Monday, August 16, 2010

Stone Story. Segment Two. Part 1

It rained hard all weekend. The Squire and the other stones were soaked - well, as soaked as a granite rock can get sitting in the rain. Rocks that have long been buried under the ground and have only recently been exposed to the air, do have what is called "quarry sap" in them. They are, to some extent , 'damper'. Even then, their moisture level is almost negligible, but a rock fresh out of the ground is far more workable than one that has been sitting on the surface for a long time presumably because of its moisture content. Builders have learned this and good masons try to make sure they use the stone shortly after it has been quarried. Even rocks that have been soaked under water for a long time, after having been sitting around many years on the ground, are still more brittle and harder to shape than newly exposed rocks. Fresh rocks with quarry sap are like new born babies: they are pliable and soft and full of life.

Granite rocks that are left out in the rain may not get any easier to work with, but they do regain some of their luster and original attractiveness. They have a happier disposition; you can see it on their faces. They shine and have a lively beauty about them which humans have often noticed and admired. It's the sort of look humans try to capture in photographs or try replicate by sanding and buffing stones, or applying different plastic liquid finishes. Regardless of all the hard work, it never looks as attractive as a naturally shiny wet stone.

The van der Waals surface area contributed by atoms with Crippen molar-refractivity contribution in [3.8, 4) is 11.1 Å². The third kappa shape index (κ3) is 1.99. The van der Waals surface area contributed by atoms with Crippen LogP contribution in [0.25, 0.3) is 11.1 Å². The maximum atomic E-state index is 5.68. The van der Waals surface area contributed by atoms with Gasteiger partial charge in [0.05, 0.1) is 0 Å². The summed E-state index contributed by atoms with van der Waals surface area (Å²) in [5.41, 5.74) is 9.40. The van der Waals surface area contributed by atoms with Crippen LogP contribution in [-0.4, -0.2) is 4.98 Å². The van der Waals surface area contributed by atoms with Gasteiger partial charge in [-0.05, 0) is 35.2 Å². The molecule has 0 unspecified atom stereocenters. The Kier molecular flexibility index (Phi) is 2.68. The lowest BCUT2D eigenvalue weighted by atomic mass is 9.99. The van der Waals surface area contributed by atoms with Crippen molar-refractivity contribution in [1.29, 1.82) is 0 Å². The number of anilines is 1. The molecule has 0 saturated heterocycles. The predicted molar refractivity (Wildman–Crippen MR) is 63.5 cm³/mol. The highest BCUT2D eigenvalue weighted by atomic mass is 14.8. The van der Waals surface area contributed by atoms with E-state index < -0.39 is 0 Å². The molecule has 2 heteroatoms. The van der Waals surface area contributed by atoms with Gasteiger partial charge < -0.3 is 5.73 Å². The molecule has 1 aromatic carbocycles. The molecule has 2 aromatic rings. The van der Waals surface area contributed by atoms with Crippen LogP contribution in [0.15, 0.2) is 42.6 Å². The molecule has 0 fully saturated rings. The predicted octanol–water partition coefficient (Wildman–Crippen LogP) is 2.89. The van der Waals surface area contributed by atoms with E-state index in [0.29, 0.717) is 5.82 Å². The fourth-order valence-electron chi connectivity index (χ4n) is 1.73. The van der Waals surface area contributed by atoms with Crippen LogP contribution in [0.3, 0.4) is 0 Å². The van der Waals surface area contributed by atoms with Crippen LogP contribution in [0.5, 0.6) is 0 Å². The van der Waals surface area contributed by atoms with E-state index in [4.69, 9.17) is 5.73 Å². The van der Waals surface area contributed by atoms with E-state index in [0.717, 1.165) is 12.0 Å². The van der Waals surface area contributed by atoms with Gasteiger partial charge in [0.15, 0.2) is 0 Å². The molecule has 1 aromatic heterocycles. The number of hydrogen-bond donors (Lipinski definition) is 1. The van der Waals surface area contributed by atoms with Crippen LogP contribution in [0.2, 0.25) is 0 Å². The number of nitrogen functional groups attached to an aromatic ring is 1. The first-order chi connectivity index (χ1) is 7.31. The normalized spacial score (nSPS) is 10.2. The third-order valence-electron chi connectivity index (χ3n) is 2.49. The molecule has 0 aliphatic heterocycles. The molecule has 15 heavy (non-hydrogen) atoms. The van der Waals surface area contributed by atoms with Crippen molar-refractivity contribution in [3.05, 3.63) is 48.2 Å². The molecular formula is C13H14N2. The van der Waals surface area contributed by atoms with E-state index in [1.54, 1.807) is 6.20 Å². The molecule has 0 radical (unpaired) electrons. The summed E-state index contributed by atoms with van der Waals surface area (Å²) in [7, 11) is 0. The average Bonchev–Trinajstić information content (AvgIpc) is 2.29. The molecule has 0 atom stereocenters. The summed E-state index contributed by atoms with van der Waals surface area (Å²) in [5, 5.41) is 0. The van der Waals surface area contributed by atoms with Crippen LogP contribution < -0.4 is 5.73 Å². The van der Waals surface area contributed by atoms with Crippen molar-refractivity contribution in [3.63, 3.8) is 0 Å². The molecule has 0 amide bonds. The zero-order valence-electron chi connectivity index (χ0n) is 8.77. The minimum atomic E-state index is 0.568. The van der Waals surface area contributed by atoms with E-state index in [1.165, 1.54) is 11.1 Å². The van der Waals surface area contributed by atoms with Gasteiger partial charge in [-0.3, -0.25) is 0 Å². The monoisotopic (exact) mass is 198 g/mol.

The typical water absorption of granite rocks is .03 percent, not a lot of water for their mass. Their resistance to taking on moisture, their low porosity, is part of the reason they weather so well. Water doesn't get very far past the surface, and therefore can't do the kind of freeze/thaw damage that it can do to more porous materials like brick and wood.

Rhonda watched the rain coming down and remembered the days of her youth. For many, many years, soon after being separated from her twin back in the Mesozoic Era, she had travelled with a group of friends with the glaciers through what would later become Scotland and had discovered a rugged affection for the desolate geology of the area as she passed through. The constant damp cold, the lovely bleakness of everything back then, was something she missed. She had tons of happy memories of her journey southward as she made her long striations along the craggy Pre-Caledonian landscape; it was all so moving. Her years in that magic place had carved her and shaped her. By the time she arrived in Cumbria, having left her home in the north country for good, she had become a well-rounded and beautiful stone. All her rough edges had been taken off. She never forgot her rustic beginnings, back in the days when she was not anywhere near as polished or in as good a shape.

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